By Adrian Johnstone, Practifi
You would have difficulty finding a financial advisor who doesn’t use some kind of client relationship management (CRM) system. Tools for organising and nurturing clients have been around for decades, but simply possessing a CRM system doesn’t equate to great client service.
Like any tool, a CRM system’s effectiveness depends on the skill and knowledge of the individual using it. The average person can chip away at a stone with a chisel and produce nothing but gravel. In a sculptors hand, that same tool produces works of beauty. By taking the time to understand common CRM mistakes, you can avoid them in the future and set up your advice firm for success.
Here are five mistakes to avoid when using a CRM:
1. Using a generic dashboard
If you’ve ever worn tailored clothing, you understand the difference customisation can make. Generic solutions designed to fit the widest possible group of people will always fall short of more flexible tools.
Every advice firm is different, and within each firm every person has a different job. Assuming that all of these roles require the same information is a mistake. Configurable dashboards are preferable because they empower individuals to take control of their workflow. Tailored solutions help streamline processes by ensuring everyone has immediate and easy access to the clients, dates, tasks and alerts most relevant to their roles.
2. Only using one or two CRM features
Years ago, CRM systems were essentially databases where advisors could store and easily retrieve information about clients. While this is still a core function of today’s systems, it’s far from the only one. From lead management to sales analytics, from buyer behavior forecasting to direct customer support interaction models, using your CRM system only as a digital repository for client information is a mistake because it ignores other value-added features.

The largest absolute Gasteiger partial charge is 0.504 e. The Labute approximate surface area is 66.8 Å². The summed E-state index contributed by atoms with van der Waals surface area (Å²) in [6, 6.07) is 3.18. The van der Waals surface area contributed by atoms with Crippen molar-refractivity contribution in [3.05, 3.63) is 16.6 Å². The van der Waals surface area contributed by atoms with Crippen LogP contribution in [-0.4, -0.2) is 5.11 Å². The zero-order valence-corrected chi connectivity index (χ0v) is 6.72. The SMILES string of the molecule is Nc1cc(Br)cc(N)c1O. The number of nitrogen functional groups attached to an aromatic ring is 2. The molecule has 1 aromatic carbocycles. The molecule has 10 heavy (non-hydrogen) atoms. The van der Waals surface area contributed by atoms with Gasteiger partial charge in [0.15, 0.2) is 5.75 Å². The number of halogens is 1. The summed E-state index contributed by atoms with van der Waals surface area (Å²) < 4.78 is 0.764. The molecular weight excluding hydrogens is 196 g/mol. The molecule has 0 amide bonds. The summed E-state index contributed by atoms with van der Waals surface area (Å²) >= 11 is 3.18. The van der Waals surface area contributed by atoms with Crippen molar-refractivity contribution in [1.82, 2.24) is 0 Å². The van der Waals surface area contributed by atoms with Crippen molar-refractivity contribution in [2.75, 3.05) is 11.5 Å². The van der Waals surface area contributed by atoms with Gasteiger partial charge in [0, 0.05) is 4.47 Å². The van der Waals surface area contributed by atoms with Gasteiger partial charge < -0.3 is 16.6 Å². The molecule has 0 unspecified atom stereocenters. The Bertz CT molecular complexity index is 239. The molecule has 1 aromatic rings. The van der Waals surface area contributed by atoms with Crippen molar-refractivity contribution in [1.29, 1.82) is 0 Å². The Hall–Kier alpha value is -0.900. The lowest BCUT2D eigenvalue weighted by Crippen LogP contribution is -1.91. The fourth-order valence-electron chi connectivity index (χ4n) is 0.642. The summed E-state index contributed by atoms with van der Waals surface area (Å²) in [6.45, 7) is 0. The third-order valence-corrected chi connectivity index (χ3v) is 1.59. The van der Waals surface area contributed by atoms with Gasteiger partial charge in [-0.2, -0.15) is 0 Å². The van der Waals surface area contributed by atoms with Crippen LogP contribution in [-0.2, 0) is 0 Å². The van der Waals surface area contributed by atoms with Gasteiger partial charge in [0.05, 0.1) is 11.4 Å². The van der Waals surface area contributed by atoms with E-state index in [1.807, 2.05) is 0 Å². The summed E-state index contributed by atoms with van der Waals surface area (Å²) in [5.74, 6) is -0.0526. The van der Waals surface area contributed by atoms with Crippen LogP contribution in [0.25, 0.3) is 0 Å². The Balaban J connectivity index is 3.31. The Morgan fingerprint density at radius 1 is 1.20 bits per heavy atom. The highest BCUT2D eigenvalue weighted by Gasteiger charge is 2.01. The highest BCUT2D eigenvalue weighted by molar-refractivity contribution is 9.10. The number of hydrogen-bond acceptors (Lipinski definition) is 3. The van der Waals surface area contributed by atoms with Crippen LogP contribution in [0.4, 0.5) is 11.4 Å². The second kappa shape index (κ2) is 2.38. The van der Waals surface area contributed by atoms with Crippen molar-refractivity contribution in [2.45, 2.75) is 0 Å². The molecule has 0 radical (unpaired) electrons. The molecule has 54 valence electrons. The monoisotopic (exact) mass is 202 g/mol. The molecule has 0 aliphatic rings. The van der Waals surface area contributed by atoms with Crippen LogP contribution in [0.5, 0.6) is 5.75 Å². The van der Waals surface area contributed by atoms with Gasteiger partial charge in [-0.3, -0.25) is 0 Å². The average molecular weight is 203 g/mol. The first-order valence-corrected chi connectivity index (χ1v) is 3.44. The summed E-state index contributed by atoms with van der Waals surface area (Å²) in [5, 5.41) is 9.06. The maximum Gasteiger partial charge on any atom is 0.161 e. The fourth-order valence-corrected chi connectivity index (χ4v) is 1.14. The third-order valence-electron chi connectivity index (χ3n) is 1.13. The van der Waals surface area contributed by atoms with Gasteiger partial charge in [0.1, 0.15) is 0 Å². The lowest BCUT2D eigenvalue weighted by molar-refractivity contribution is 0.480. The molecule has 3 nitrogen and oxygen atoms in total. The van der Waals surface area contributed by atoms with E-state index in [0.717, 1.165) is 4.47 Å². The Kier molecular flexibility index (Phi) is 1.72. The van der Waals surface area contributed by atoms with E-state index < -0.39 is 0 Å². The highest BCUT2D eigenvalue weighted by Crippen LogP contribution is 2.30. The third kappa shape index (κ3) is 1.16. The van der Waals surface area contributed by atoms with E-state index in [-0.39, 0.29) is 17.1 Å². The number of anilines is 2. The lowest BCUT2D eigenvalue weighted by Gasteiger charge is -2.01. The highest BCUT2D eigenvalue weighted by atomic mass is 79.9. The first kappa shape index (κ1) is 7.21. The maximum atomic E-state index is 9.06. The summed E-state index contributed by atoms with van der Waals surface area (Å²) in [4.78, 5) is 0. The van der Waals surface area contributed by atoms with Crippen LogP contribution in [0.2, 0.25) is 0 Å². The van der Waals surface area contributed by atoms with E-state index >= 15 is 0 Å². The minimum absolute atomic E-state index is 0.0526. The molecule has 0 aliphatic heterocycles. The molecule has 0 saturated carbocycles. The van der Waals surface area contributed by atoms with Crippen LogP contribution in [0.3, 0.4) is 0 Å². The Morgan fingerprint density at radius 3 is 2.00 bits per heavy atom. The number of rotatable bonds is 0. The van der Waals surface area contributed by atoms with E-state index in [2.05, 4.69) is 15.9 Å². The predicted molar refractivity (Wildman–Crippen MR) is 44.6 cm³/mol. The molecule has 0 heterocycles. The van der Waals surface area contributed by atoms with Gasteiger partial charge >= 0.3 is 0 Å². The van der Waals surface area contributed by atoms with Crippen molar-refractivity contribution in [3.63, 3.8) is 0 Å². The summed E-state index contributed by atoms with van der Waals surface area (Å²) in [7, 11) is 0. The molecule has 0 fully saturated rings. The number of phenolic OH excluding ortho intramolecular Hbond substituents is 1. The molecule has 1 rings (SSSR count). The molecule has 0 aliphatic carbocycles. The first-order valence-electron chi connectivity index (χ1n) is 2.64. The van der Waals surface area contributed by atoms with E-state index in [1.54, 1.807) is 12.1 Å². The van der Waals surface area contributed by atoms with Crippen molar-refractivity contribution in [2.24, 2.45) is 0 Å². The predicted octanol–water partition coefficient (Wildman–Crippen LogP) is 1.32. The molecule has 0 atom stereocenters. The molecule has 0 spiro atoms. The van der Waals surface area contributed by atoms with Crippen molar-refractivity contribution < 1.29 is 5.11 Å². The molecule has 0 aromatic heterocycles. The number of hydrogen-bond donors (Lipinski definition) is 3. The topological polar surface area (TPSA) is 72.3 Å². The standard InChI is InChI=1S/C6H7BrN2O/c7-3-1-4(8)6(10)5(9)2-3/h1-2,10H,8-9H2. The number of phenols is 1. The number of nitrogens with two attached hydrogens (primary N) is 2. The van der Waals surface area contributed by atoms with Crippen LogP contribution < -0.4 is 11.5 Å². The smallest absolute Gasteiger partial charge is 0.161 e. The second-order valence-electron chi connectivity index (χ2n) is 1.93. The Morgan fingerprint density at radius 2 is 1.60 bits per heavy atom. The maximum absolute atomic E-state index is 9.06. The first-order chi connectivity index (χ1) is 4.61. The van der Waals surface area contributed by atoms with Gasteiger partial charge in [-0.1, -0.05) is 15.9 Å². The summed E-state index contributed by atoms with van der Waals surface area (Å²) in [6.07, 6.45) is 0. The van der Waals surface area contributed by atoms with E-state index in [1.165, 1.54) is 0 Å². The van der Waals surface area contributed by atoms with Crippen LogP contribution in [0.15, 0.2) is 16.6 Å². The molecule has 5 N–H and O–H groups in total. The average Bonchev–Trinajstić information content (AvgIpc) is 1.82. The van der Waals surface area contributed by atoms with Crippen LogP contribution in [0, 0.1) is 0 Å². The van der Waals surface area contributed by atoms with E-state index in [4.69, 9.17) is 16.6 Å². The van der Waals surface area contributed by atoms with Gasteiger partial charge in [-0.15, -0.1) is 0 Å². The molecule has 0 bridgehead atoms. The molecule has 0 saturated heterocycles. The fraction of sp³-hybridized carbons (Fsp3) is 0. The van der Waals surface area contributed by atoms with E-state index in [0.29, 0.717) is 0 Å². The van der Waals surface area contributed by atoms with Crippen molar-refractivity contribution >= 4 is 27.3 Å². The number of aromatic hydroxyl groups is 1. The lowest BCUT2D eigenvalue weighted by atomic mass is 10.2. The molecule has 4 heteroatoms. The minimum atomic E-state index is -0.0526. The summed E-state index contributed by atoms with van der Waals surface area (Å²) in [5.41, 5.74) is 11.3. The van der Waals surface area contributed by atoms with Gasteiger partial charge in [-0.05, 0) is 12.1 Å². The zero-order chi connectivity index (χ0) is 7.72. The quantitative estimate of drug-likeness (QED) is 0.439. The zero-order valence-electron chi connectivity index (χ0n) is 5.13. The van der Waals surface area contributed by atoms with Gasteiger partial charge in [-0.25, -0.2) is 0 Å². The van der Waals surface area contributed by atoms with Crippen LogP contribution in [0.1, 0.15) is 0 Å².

Using your CRM’s automation tools can, for example, speed up your workflow and therefore give you more face time with your clients. Even better, the ability of a CRM to synthesize client data into real-time visualizations of your company’s growth allows you to zero in quickly on areas of opportunity. Growth-oriented advisors should use every available CRM feature so they can maintain strong relationships with current clients while sourcing and nurturing prospects at the same time.
3. Not integrating the CRM with other tools
Alone, a CRM system is a powerful tool for business success. Combined with other digital tools, it becomes a supercharged engine. Integrating marketing and business management tools gives you the ability to grow with confidence.
For example, integrating your CRM with a document management solution can make your workflows more efficient. You can easily request signatures and store sensitive information in a secure repository. This ensures you have access to the right files when you need them with the assurance that they are only available to authorised individuals.
4. Relying on vanity metrics
It’s a mistake to focus on metrics that look great in a report but do little to enhance your bottom line. Vanity metrics like the number of prospects you contact each month are interesting to look at, but what value do they actually add?
An effective CRM helps you visualise metrics that are actually meaningful to your continued growth. For instance, by looking at engagement and conversion metrics, you can identify which of your marketing efforts bring in the most business opportunities, not just the ones that are viewed the most. Every firm has unique metrics, so consider auditing yours to ensure you’re focusing on the right ones.
5. Ignoring growth opportunities
Some advisors make the mistake of treating every prospect equally. The truth is that some prospects are more valuable than others.
You may be ignoring growth opportunities by attempting to treat every prospect equally. A CRM system should do more than simply track interactions, it should help you understand which ones will bring the most value to your firm. When you understand the difference between low- and high-potential prospects, you can focus more of your resources on ones who are likely to convert.
When you use technology designed for growth and scalability, you’ll have more opportunities to make lasting connexions with your clients.